As the market for digital learning in the higher education space expands, your recruitment pool expands with it. Even if you don’t recruit more students, there’s a good chance the top end of your recruitment funnel is going to get busier. You’re going to need a quality system to separate the wheat from the chaff and find the students that are the perfect fit for your courses.

With all those extra applicants, it’s natural to start looking for funnel management solutions that don’t take up a lot of resources. Chatbots and virtual recruitment solutions might seem like an easy, time-saving option. However, there are both advantages and disadvantages to using this emerging technology. 

This week, we’re laying out some of the main issues so you can decide whether a chatbot is right for your brand. Let’s take a look.

How does a chatbot work?

The idea of having a robot that can talk to a hundred different students at once and talk them through their application process is pretty compelling. Unfortunately, chatbot technology isn’t quite there yet. Sure, it can talk to a hundred different students at once, but calling those interactions a ‘conversation’ might be a bit of a stretch. 

Chatbots function using a combination of pattern recognition and natural language processing. They can recognise specific phrases and embed natural language inside them in order to match search parameters against a database of responses. The more comprehensive your database, and the more you ‘train’ your AI, the more natural the chatbot will seem. 

What are chatbots good for?

In effect, chatbots are pretty good at dealing with simple questions in a tight window of comprehension. They can understand simple responses and direct people to further resources. For example, if you asked a chatbot, “how many modules are in this course?”, it could direct you to the application link easily. However, a question like “is this course right for me?” may force it to default to a scripted response.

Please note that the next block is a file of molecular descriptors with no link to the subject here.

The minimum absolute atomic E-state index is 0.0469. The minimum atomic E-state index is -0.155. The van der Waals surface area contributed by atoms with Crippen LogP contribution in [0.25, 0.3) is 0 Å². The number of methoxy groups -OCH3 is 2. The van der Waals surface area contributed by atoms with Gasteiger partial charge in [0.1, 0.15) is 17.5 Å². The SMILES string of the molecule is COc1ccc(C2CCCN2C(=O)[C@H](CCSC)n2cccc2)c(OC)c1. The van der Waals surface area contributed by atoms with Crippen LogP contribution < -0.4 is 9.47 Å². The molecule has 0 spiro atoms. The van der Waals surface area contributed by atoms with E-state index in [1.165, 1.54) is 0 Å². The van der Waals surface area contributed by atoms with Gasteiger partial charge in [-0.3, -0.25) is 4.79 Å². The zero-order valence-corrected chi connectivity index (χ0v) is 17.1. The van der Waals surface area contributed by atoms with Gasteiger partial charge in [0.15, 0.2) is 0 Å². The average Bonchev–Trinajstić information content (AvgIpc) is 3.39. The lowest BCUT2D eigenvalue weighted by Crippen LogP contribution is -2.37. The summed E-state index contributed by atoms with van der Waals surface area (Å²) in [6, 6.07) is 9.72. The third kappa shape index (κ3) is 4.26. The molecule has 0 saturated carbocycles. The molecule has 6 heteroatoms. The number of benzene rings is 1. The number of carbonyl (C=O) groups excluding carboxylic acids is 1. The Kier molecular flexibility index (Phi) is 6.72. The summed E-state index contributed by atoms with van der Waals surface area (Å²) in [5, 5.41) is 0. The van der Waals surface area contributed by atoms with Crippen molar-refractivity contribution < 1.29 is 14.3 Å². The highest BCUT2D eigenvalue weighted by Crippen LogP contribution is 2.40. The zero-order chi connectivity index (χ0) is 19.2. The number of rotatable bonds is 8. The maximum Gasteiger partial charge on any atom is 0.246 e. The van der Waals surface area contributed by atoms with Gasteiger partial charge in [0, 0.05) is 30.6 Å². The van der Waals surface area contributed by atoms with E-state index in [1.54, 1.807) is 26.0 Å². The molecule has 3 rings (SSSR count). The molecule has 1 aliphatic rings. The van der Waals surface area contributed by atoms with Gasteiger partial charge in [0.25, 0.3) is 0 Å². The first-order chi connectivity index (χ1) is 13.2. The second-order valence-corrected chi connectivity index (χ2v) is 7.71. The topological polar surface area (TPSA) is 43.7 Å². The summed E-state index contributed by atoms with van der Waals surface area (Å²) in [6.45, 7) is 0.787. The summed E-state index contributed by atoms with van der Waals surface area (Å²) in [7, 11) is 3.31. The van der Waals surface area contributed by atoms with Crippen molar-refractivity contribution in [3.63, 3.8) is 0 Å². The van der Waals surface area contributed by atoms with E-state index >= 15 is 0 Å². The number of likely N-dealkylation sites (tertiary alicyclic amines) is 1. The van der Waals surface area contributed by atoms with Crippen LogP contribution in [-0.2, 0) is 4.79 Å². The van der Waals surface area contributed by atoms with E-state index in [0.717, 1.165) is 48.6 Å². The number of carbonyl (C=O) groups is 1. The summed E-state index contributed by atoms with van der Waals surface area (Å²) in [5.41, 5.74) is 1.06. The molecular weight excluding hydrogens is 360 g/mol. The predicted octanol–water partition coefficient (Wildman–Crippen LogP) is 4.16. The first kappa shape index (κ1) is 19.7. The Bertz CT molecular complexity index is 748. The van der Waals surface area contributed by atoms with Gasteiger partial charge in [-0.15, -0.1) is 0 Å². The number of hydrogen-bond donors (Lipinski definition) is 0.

In this sense, chatbots are great when thought of as interactive navigation tools. They can point students in the right direction, help them set up meetings, and help answer basic questions. That makes them ideal for very early-stage interactions and prospectors.

What are the negatives?

As soon as you start to ask a chatbot questions outside of its programming, it needs to default to a scripted response. That means that, when it comes to explaining complex information, they’re pretty useless. And they’re even worse at picking up on the emotions of their correspondent. This is why talking to a chatbot can sometimes feel aggravating.

Although chatbots have been shown to raise conversions on some pages, they can often detract from the personal experience your brand is looking to offer. This is especially true when customers don’t realise they’re talking to a bot until halfway through the conversation. It can leave them feeling even less valued than a non-interactive course page.

What’s the ideal?

Here at The Brand Education, we strongly advise against using chatbots further down the conversion funnel. Choosing a university course is a big decision for students and the best way to make a sale is to build a one-to-one, personal relationship. Chatbots can sometimes give the impression that your team won’t be available when they’re needed.

That being said, chatbots do have their place. If prospects are yet to emotionally invest in the idea of studying with you, then chatbots can be a handy way of directing them to the information you want them to see. They work great as an interactive signpost to your marketing content and can even be used to filter unwanted applications.

Deploying them in this manner can be a useful way of taking the pressure off your enrolment team. Just make sure you’re still creating opportunities to build a real brand relationship.

For more advice on building out your marketing funnel, get in touch with the team here at The Brand Education. We’re always excited to chat about marketing challenges.